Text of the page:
Caribbean Adventures Part TWO!

MUD, MUD, and more MUD!

We returned alive and very muddy after our second hiking adventure on the island.  (The first was a short(er) and much drier jaunt from Mount Etang to Concrode Falls.  It was lovely to end at the falls to cool and wash off. )  Yesterday’s adventure came after a few rainy days and was a higher climb up to Fedon Camp.  Fedon, Grenada’s rebel hero, led a revolt against the British in 1795.  Located at about 2600’ it was an adventurous climb up and down, in and through the mud.  We were on the trail by 8:10am with Gaston, “Daddy Fletch“ to his scouting community, and with a few brief stops came out of the hills about 3:20pm.  We attempted to rinse off some of the mud in a small spring and then for our cool down we wandered down the country road for another 40 minutes to intersect with our transportation.   Needless to say the beer stop on the way home was greatly anticipated.

THE END – 10 Tired, Muddy and very Happy Feet

I have just spent the morning scrubbing and cleaning clothes and shoes.  We even made an additional laundry stop for the week to throw in all the clothes, hats and knapsack .   Happy to report that, other than my T-shirt, most have come out with little permanent damage – I really need to do a soap commercial  because between hikes and weekly hashes we are certainly putting our limited wardrobe to the test.

With time now to reflect on the hike it certainly reinforced Grenada’s tag line – the Isle of Spice.  Gaston share much knowledge on the flora and fauna of the area.  Within the first hour he had pointed out trees producing nutmeg, allspice and cinnamon and many, I can’t remember the name of, whose leaves are used to brew numerous medicinal teas.  We all had a good laugh at the “Christmas Tree Farm with its carefully pruned Cypress trees tucked into the hillside.  It was great to have a guide to highlight much of the history – not to mention keep us on the, at times,  well hidden trail and of course get us all to the top.  We arrived at Fedon’s lookout in the mist – what would have been a stunning lookout all-round was eerily shrouded in the mist of the rainforest clouds.  It was also here for the first time since leaving Canada that I had goosebumps and felt cold!  With soaking wet attire and the wind blowing it was a chilly stop to briefly savor the accomplishment of arriving but we were quickly on our way down to the shelter of the trees and mud.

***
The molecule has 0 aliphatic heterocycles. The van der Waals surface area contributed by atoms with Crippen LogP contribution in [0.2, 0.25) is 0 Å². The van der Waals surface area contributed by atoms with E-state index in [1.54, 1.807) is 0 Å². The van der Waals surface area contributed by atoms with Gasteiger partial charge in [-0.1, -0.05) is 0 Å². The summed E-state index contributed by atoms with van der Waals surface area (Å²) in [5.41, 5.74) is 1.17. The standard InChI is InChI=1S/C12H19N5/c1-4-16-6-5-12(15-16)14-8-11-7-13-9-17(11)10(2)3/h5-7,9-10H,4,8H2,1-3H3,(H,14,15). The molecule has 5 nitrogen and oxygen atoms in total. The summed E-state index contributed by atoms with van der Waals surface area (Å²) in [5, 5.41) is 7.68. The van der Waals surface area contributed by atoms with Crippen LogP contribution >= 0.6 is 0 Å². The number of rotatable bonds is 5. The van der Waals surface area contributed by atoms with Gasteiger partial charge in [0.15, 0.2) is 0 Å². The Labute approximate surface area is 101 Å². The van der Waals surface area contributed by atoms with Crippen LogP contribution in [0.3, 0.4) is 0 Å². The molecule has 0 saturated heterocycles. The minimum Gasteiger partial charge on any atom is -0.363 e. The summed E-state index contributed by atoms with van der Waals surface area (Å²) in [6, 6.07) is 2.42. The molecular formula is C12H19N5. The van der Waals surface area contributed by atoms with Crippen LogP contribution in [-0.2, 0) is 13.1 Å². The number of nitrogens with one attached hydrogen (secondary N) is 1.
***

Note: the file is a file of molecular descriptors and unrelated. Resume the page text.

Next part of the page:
I had a great laugh today as many of the gang posted photos and updates to facebook and blog pages – and with the tired and muddy feet picture a girlfriend (and organizer of these infamous outing)…. replied “yes, but are you up for the St. David’s to Etang hike Gaston mentioned yesterday?”  Go figure – at the end of the day – we call it FUN Grenadian style!

A little History as told by the Grenada Hotel and Tourism Association

In 1795, however, British control was seriously challenged once again, this time by Julian Fedon, a black planter inspired by the French Revolution. Under Fedon’s leadership, the island’s slaves rose up in a violent rebellion, effectively taking control of Grenada. Although the rebellion was crushed by the British, tensions remained high until slavery was abolished in 1834. The site of Fedon’s Camp, high up in Grenada’s beautiful central mountains, is today a popular destination for hikers.

A Photo Gallery of the Day

This slideshow requires JavaScript.

Advertisements

Comments on: "MUD, MUD, and more MUD!" (1)

  1. Hi sailors……been busy so just got caught up on your Grenada sojourn….maybe you’re still there????sounds interesting. what are hash runs or should I ask???????the Aussie couple sailing with 2 jack russels must have had quite a time keeping them on the boat!!!!!!!!!Ours is turning 16 on aug 13 so is quite a bit calmer than she used to be. It’s Stampede now but we’re lying low.bill’s driving courtesy shuttle for LandRover and enjoying it, a toy job. Shall try to be more regular following your adventures.Keep well and happy, GAyl.

Leave a Reply

Fill in your details below or click an icon to log in:

WordPress.com Logo

You are commenting using your WordPress.com account. Log Out / Change )

Twitter picture

You are commenting using your Twitter account. Log Out / Change )

Facebook photo

You are commenting using your Facebook account. Log Out / Change )

Google+ photo

You are commenting using your Google+ account. Log Out / Change )

Connecting to %s

Tag Cloud

%d bloggers like this: